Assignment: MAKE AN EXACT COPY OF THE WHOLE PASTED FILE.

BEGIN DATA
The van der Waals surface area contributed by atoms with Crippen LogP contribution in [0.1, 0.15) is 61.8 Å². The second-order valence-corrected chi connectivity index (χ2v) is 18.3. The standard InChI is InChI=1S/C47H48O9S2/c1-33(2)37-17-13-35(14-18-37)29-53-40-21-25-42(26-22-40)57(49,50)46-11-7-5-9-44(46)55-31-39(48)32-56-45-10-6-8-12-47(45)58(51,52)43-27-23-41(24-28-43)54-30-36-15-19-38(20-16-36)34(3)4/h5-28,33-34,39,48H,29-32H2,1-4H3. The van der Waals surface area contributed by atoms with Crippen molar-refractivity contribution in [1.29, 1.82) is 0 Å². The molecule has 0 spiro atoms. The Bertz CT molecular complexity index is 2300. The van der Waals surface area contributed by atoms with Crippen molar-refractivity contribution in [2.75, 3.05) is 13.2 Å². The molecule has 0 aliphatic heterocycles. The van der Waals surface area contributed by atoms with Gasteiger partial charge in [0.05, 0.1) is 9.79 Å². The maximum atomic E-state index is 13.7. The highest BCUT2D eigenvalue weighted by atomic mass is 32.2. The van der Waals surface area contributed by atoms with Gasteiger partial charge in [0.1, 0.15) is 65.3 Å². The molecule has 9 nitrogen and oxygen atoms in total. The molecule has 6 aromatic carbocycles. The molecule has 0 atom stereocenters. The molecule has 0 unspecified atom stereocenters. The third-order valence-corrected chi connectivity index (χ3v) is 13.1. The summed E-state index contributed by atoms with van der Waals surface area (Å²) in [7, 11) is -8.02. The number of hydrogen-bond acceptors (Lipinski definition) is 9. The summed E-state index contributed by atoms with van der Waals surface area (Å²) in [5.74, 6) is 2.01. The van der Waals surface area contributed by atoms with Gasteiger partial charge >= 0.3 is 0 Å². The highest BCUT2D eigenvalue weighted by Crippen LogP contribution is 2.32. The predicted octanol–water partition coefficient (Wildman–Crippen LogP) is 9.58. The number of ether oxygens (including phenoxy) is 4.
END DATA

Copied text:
The van der Waals surface area contributed by atoms with Crippen LogP contribution in [0.1, 0.15) is 61.8 Å². The second-order valence-corrected chi connectivity index (χ2v) is 18.3. The standard InChI is InChI=1S/C47H48O9S2/c1-33(2)37-17-13-35(14-18-37)29-53-40-21-25-42(26-22-40)57(49,50)46-11-7-5-9-44(46)55-31-39(48)32-56-45-10-6-8-12-47(45)58(51,52)43-27-23-41(24-28-43)54-30-36-15-19-38(20-16-36)34(3)4/h5-28,33-34,39,48H,29-32H2,1-4H3. The van der Waals surface area contributed by atoms with Crippen molar-refractivity contribution in [1.29, 1.82) is 0 Å². The molecule has 0 spiro atoms. The Bertz CT molecular complexity index is 2300. The van der Waals surface area contributed by atoms with Crippen molar-refractivity contribution in [2.75, 3.05) is 13.2 Å². The molecule has 0 aliphatic heterocycles. The van der Waals surface area contributed by atoms with Gasteiger partial charge in [0.05, 0.1) is 9.79 Å². The maximum atomic E-state index is 13.7. The highest BCUT2D eigenvalue weighted by atomic mass is 32.2. The van der Waals surface area contributed by atoms with Gasteiger partial charge in [0.1, 0.15) is 65.3 Å². The molecule has 9 nitrogen and oxygen atoms in total. The molecule has 6 aromatic carbocycles. The molecule has 0 atom stereocenters. The molecule has 0 unspecified atom stereocenters. The third-order valence-corrected chi connectivity index (χ3v) is 13.1. The summed E-state index contributed by atoms with van der Waals surface area (Å²) in [7, 11) is -8.02. The number of hydrogen-bond acceptors (Lipinski definition) is 9. The summed E-state index contributed by atoms with van der Waals surface area (Å²) in [5.74, 6) is 2.01. The van der Waals surface area contributed by atoms with Gasteiger partial charge >= 0.3 is 0 Å². The highest BCUT2D eigenvalue weighted by Crippen LogP contribution is 2.32. The predicted octanol–water partition coefficient (Wildman–Crippen LogP) is 9.58. The number of ether oxygens (including phenoxy) is 4.